WASHINGTON -- Regulators are considering letting major local phone companies provide high-speed data services within their states as long as they do so through a separate subsidiary.
The move is being prompted because popularity of the Internet is causing congestion on telecommunications networks. While a voice phone call lasts, on average, three or four minutes, when people go online, they average 28 minutes.
Existing regulations bar the nation's five regional Bell companies from moving data across local calling boundaries -- known as LATAs -- within their states because that would constitute "long-distance" service.
But the Federal Communications Commission later this month will decide whether to ease those restrictions for the regional Bell telephone companies. It would be part of a larger proposal to give local phone companies incentives to build faster connections to America's homes and ease Internet congestion.
The agency is expected to adopt a final plan on Jan. 28.
But some Bell companies aren't all that interested.
"We are not at all enamored by it," said Robert Blau, vice president at BellSouth Corp. "It doesn't buy you much in terms of offering data services which are inherently interstate."
Other Bells have made similar comments.
And long-distance companies don't like the idea either.
Bell companies currently have to open their local phone markets to competition if they want the "carrot" of providing long-distance service -- be it data or telephone.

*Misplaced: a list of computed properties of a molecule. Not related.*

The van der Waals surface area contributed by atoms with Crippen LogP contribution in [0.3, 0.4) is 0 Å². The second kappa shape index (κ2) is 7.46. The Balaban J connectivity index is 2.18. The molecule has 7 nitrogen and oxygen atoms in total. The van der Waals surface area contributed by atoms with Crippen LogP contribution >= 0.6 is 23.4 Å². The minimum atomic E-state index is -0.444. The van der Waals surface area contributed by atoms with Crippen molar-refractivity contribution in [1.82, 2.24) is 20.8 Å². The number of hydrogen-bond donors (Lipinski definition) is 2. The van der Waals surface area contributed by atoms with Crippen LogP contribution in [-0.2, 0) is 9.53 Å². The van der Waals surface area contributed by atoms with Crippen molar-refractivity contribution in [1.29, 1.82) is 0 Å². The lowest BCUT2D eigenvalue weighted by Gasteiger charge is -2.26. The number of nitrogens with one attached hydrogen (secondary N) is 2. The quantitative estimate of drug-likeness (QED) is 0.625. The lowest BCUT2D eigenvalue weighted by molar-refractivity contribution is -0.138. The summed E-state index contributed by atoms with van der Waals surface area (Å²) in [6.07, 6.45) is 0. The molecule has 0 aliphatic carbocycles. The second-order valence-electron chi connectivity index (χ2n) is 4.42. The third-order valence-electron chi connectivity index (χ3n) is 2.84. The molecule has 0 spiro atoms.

The FCC proposal "would let the Bells eat half that carrot without opening their markets to competitors," complained AT&T vice president Leonard Cali. "It permanently reduces their incentive for opening markets for other services."
The Bells also have complained about having to set up a separate affiliate to provide high-speed data services to get regulatory relief. They argue this would be burdensome and increase the costs of providing the services.
But AT&T, MCI WorldCom and other long-distance providers complained that the separate affiliate provisions weren't strong enough to prevent the Bells from extending their current monopolies into the data services business.
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